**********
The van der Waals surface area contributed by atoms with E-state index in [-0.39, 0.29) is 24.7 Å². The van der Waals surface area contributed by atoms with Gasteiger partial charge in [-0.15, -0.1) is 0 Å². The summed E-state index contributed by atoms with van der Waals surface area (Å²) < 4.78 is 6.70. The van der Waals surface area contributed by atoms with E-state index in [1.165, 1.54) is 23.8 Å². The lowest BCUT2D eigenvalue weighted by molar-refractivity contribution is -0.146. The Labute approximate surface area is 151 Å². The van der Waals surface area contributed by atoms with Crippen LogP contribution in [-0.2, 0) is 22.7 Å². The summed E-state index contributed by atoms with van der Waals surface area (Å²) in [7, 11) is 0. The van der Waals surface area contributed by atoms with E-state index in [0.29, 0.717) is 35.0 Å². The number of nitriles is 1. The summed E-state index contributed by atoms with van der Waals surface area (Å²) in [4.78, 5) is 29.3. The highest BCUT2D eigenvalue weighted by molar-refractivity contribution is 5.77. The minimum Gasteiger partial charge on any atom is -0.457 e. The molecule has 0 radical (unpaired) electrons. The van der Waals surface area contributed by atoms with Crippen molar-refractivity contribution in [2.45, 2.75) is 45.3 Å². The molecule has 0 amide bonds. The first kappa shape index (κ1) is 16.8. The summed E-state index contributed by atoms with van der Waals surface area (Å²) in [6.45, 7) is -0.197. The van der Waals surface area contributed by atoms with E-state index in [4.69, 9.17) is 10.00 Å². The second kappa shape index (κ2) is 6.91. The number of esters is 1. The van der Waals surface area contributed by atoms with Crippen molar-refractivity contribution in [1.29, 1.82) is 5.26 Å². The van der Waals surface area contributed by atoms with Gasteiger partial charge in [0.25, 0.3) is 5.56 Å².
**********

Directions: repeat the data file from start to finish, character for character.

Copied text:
The van der Waals surface area contributed by atoms with E-state index in [-0.39, 0.29) is 24.7 Å². The van der Waals surface area contributed by atoms with Gasteiger partial charge in [-0.15, -0.1) is 0 Å². The summed E-state index contributed by atoms with van der Waals surface area (Å²) < 4.78 is 6.70. The van der Waals surface area contributed by atoms with E-state index in [1.165, 1.54) is 23.8 Å². The lowest BCUT2D eigenvalue weighted by molar-refractivity contribution is -0.146. The Labute approximate surface area is 151 Å². The van der Waals surface area contributed by atoms with Crippen LogP contribution in [-0.2, 0) is 22.7 Å². The summed E-state index contributed by atoms with van der Waals surface area (Å²) in [7, 11) is 0. The van der Waals surface area contributed by atoms with E-state index in [0.29, 0.717) is 35.0 Å². The number of nitriles is 1. The summed E-state index contributed by atoms with van der Waals surface area (Å²) in [4.78, 5) is 29.3. The highest BCUT2D eigenvalue weighted by molar-refractivity contribution is 5.77. The minimum Gasteiger partial charge on any atom is -0.457 e. The molecule has 0 radical (unpaired) electrons. The van der Waals surface area contributed by atoms with Crippen molar-refractivity contribution in [2.45, 2.75) is 45.3 Å². The molecule has 0 amide bonds. The first kappa shape index (κ1) is 16.8. The summed E-state index contributed by atoms with van der Waals surface area (Å²) in [6.45, 7) is -0.197. The van der Waals surface area contributed by atoms with E-state index in [4.69, 9.17) is 10.00 Å². The second kappa shape index (κ2) is 6.91. The number of esters is 1. The van der Waals surface area contributed by atoms with Crippen molar-refractivity contribution in [1.29, 1.82) is 5.26 Å². The van der Waals surface area contributed by atoms with Gasteiger partial charge in [0.25, 0.3) is 5.56 Å².